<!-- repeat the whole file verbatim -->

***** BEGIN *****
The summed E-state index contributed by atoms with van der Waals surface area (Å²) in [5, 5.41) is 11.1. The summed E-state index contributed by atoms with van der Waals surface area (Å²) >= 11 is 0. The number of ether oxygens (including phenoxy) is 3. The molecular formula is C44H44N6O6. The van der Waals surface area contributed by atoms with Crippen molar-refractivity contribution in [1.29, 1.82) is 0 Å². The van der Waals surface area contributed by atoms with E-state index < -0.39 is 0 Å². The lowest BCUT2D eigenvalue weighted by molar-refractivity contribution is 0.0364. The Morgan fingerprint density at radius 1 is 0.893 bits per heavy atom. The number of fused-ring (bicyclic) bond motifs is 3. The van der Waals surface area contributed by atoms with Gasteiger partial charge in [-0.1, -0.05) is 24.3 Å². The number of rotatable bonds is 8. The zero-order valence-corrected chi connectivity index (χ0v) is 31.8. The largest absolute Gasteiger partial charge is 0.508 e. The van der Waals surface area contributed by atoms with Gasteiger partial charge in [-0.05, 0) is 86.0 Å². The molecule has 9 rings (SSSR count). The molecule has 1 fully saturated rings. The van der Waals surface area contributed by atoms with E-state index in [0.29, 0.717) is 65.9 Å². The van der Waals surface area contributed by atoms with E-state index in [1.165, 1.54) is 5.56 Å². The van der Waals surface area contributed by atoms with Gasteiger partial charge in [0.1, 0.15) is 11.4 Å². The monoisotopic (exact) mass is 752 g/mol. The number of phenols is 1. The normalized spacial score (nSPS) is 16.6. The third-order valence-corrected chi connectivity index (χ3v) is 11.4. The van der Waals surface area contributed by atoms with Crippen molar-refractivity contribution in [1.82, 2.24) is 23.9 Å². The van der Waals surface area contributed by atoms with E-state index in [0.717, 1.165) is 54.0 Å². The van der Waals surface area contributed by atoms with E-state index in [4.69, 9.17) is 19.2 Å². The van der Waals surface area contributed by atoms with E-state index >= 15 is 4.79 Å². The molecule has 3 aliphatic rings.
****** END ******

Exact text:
The summed E-state index contributed by atoms with van der Waals surface area (Å²) in [5, 5.41) is 11.1. The summed E-state index contributed by atoms with van der Waals surface area (Å²) >= 11 is 0. The number of ether oxygens (including phenoxy) is 3. The molecular formula is C44H44N6O6. The van der Waals surface area contributed by atoms with Crippen molar-refractivity contribution in [1.29, 1.82) is 0 Å². The van der Waals surface area contributed by atoms with E-state index < -0.39 is 0 Å². The lowest BCUT2D eigenvalue weighted by molar-refractivity contribution is 0.0364. The Morgan fingerprint density at radius 1 is 0.893 bits per heavy atom. The number of fused-ring (bicyclic) bond motifs is 3. The van der Waals surface area contributed by atoms with Gasteiger partial charge in [-0.1, -0.05) is 24.3 Å². The number of rotatable bonds is 8. The zero-order valence-corrected chi connectivity index (χ0v) is 31.8. The largest absolute Gasteiger partial charge is 0.508 e. The van der Waals surface area contributed by atoms with Gasteiger partial charge in [-0.05, 0) is 86.0 Å². The molecule has 9 rings (SSSR count). The molecule has 1 fully saturated rings. The van der Waals surface area contributed by atoms with E-state index in [0.29, 0.717) is 65.9 Å². The van der Waals surface area contributed by atoms with E-state index in [1.165, 1.54) is 5.56 Å². The van der Waals surface area contributed by atoms with Gasteiger partial charge in [0.1, 0.15) is 11.4 Å². The monoisotopic (exact) mass is 752 g/mol. The number of phenols is 1. The normalized spacial score (nSPS) is 16.6. The third-order valence-corrected chi connectivity index (χ3v) is 11.4. The van der Waals surface area contributed by atoms with Crippen molar-refractivity contribution in [1.82, 2.24) is 23.9 Å². The van der Waals surface area contributed by atoms with E-state index in [0.717, 1.165) is 54.0 Å². The van der Waals surface area contributed by atoms with E-state index in [4.69, 9.17) is 19.2 Å². The van der Waals surface area contributed by atoms with E-state index >= 15 is 4.79 Å². The molecule has 3 aliphatic rings.